Farrow Draws Attention To Plight Of African Refugees

UNICEF Goodwill Ambassador Mia Farrow visits the Dadaab refugee settlement in  northern Kenya, where tens of thousands of Somali refugee families have fled — escaping conflict, drought  and famine back home. i i

UNICEF Goodwill Ambassador Mia Farrow visits the Dadaab refugee settlement in northern Kenya, where tens of thousands of Somali refugee families have fled — escaping conflict, drought and famine back home. Kate Holt/UNICEF hide caption

itoggle caption Kate Holt/UNICEF
UNICEF Goodwill Ambassador Mia Farrow visits the Dadaab refugee settlement in  northern Kenya, where tens of thousands of Somali refugee families have fled — escaping conflict, drought  and famine back home.

UNICEF Goodwill Ambassador Mia Farrow visits the Dadaab refugee settlement in northern Kenya, where tens of thousands of Somali refugee families have fled — escaping conflict, drought and famine back home.

Kate Holt/UNICEF

In the Horn of Africa, 12 million people are in need of food aid because of the drought. The people of Somalia, facing both famine and war, are some of the hardest hit.

Many of those fleeing Somalia seek refuge in the southwest, at Kenya's giant Dadaab refugee camp. The settlement is about 50 miles from Kenya's border with Somalia. There are almost half a million Somalis in the camp – with more arriving every day.

In recent weeks, high-profile international visitors have paraded through the dusty camps. The latest is actress and activist Mia Farrow. She's a goodwill ambassador for the United Nations Children's Fund (UNICEF) and traveled to Dadaab, to show her solidarity with the refugees and to spread the word about their suffering.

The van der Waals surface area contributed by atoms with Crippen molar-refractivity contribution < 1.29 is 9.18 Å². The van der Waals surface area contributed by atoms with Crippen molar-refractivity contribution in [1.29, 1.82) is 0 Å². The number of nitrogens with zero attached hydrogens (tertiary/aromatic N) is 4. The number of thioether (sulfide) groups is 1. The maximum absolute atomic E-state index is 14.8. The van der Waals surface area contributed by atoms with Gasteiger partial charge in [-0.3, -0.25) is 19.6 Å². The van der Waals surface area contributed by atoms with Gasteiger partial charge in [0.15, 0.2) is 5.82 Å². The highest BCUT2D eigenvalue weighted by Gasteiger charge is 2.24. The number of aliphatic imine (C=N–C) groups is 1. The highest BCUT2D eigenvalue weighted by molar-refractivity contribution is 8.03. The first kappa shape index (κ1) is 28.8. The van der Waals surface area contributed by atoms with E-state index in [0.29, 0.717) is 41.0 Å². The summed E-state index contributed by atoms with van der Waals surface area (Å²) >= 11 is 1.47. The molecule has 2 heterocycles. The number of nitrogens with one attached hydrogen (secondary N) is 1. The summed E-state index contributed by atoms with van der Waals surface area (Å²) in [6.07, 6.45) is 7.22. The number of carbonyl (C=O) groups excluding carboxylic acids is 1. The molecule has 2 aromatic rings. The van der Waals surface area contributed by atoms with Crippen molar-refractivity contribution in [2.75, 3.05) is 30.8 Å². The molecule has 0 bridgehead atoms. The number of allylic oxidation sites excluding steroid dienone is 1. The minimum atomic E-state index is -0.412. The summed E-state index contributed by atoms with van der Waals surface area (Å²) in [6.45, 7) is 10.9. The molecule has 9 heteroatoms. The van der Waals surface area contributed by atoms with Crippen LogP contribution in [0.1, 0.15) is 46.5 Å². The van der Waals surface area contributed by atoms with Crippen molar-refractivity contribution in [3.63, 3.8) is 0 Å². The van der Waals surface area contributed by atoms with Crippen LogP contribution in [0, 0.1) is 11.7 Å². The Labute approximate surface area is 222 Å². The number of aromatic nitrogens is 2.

School's out in Dadaab, so armed with a black notebook and a camera, Farrow's first stop is meeting with the children. Camp officials say they admitted about 1,500 in the last 3-4 months. The recent influx of children, which arrived from Somalia, is acclimatizing to refugee life in Kenya and preparing for school ahead of the new term beginning next month.

From the school, it's off to the Ifo Reception Center at one of the camps. At the center, the new Somali refugees are given wrist bands and a three-week supply of food.

"[What do you do] if you see a child that's looking very thin, for instance?" Farrow asks Mehreen Afzal the protection officer for the UN Refugee Agency (UNHCR) at Ifo.

Afzal says there is a medical screening unit that is set up to help those that need immediate attention.

"The idea is to capture all those that are severely malnourished and to send them immediately to the hospital," Afzal says.

Ifo Hospital is full of severely-malnourished children that have withered down to skin and bones. Farrow, who is accompanied by her own daughter, Quincy, expresses her sorrow to Sadumo Salad, a mother who has lived through war, the Islamist insurgency and drought in Somalia.

"The lady was saying, 'if there could be rain, she would go home," Farrow says. "She says [she] can deal with the violence ... if only there would be rain. And so she came with her children."

Like many in the camp, Salad is praying for rain.

Farrow says she will ask the world not to forget the people suffering drought and famine in the Horn of Africa.

"People seem dazed because of the long walk and the reasons that they were forced to leave," she says. "[They left] because their cattle died, because their crops failed [and] because no rain was coming."

Farrow says many of the refugees told her they were terrified of the bombs, but some also said they would return to Somalia if the rains would come.

"They want rain and then they want peace," she says. "Those are very, very basic requests."

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